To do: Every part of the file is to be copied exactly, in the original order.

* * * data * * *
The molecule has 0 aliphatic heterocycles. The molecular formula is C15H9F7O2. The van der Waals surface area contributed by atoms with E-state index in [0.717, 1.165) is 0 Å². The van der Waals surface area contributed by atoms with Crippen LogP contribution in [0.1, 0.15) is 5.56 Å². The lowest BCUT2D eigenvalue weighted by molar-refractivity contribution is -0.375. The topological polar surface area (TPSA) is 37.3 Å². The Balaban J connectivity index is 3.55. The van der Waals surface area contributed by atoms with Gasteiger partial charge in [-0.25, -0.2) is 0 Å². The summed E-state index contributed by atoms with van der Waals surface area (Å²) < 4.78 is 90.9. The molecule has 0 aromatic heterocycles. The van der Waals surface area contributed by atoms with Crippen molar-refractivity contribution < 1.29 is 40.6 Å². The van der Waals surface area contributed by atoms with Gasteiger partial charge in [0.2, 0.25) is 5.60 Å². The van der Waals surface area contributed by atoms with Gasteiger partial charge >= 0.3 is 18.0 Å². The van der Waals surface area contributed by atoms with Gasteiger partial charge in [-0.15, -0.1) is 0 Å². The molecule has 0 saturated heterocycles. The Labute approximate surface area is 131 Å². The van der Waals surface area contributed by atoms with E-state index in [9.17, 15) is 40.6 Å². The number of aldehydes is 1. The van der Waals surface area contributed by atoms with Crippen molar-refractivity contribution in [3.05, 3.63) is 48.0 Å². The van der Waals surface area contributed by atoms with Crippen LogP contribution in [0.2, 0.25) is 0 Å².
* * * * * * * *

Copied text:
The molecule has 0 aliphatic heterocycles. The molecular formula is C15H9F7O2. The van der Waals surface area contributed by atoms with E-state index in [0.717, 1.165) is 0 Å². The van der Waals surface area contributed by atoms with Crippen LogP contribution in [0.1, 0.15) is 5.56 Å². The lowest BCUT2D eigenvalue weighted by molar-refractivity contribution is -0.375. The topological polar surface area (TPSA) is 37.3 Å². The Balaban J connectivity index is 3.55. The van der Waals surface area contributed by atoms with Gasteiger partial charge in [-0.25, -0.2) is 0 Å². The summed E-state index contributed by atoms with van der Waals surface area (Å²) < 4.78 is 90.9. The molecule has 0 aromatic heterocycles. The van der Waals surface area contributed by atoms with Crippen molar-refractivity contribution < 1.29 is 40.6 Å². The van der Waals surface area contributed by atoms with Gasteiger partial charge in [0.2, 0.25) is 5.60 Å². The van der Waals surface area contributed by atoms with Gasteiger partial charge >= 0.3 is 18.0 Å². The van der Waals surface area contributed by atoms with Gasteiger partial charge in [-0.15, -0.1) is 0 Å². The molecule has 0 saturated heterocycles. The Labute approximate surface area is 131 Å². The van der Waals surface area contributed by atoms with E-state index in [9.17, 15) is 40.6 Å². The number of aldehydes is 1. The van der Waals surface area contributed by atoms with Crippen molar-refractivity contribution in [3.05, 3.63) is 48.0 Å². The van der Waals surface area contributed by atoms with Crippen LogP contribution in [0.2, 0.25) is 0 Å².